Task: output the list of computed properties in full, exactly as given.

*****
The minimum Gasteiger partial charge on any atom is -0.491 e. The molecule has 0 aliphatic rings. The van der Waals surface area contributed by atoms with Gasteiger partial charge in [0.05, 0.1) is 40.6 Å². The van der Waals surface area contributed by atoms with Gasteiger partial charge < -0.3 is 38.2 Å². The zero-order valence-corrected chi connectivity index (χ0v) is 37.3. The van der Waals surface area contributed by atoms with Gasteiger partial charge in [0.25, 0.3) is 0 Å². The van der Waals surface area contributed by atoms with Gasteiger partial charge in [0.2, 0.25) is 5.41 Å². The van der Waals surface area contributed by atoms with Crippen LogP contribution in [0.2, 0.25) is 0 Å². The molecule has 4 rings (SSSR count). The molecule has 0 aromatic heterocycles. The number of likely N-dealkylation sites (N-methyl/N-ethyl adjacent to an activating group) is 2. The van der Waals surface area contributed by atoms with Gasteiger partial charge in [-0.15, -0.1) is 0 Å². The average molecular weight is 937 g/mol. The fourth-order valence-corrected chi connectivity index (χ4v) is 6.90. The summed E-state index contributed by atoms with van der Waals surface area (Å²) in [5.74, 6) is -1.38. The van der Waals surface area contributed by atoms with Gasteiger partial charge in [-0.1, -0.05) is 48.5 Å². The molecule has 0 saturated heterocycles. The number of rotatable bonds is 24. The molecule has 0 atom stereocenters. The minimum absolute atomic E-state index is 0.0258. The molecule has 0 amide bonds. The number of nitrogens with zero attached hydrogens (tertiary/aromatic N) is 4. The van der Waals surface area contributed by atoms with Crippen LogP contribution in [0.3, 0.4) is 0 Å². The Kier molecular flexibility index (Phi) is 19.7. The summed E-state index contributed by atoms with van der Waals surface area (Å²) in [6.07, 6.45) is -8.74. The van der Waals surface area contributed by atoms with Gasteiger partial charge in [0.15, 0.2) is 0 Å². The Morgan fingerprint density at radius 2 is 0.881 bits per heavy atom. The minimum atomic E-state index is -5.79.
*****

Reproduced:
The minimum Gasteiger partial charge on any atom is -0.491 e. The molecule has 0 aliphatic rings. The van der Waals surface area contributed by atoms with Gasteiger partial charge in [0.05, 0.1) is 40.6 Å². The van der Waals surface area contributed by atoms with Gasteiger partial charge < -0.3 is 38.2 Å². The zero-order valence-corrected chi connectivity index (χ0v) is 37.3. The van der Waals surface area contributed by atoms with Gasteiger partial charge in [0.25, 0.3) is 0 Å². The van der Waals surface area contributed by atoms with Gasteiger partial charge in [0.2, 0.25) is 5.41 Å². The van der Waals surface area contributed by atoms with Crippen LogP contribution in [0.2, 0.25) is 0 Å². The molecule has 4 rings (SSSR count). The molecule has 0 aromatic heterocycles. The number of likely N-dealkylation sites (N-methyl/N-ethyl adjacent to an activating group) is 2. The van der Waals surface area contributed by atoms with Gasteiger partial charge in [-0.15, -0.1) is 0 Å². The average molecular weight is 937 g/mol. The fourth-order valence-corrected chi connectivity index (χ4v) is 6.90. The summed E-state index contributed by atoms with van der Waals surface area (Å²) in [5.74, 6) is -1.38. The van der Waals surface area contributed by atoms with Gasteiger partial charge in [-0.1, -0.05) is 48.5 Å². The molecule has 0 saturated heterocycles. The number of rotatable bonds is 24. The molecule has 0 atom stereocenters. The minimum absolute atomic E-state index is 0.0258. The molecule has 0 amide bonds. The number of nitrogens with zero attached hydrogens (tertiary/aromatic N) is 4. The van der Waals surface area contributed by atoms with Crippen LogP contribution in [0.3, 0.4) is 0 Å². The Kier molecular flexibility index (Phi) is 19.7. The summed E-state index contributed by atoms with van der Waals surface area (Å²) in [6.07, 6.45) is -8.74. The van der Waals surface area contributed by atoms with Gasteiger partial charge in [0.15, 0.2) is 0 Å². The Morgan fingerprint density at radius 2 is 0.881 bits per heavy atom. The minimum atomic E-state index is -5.79.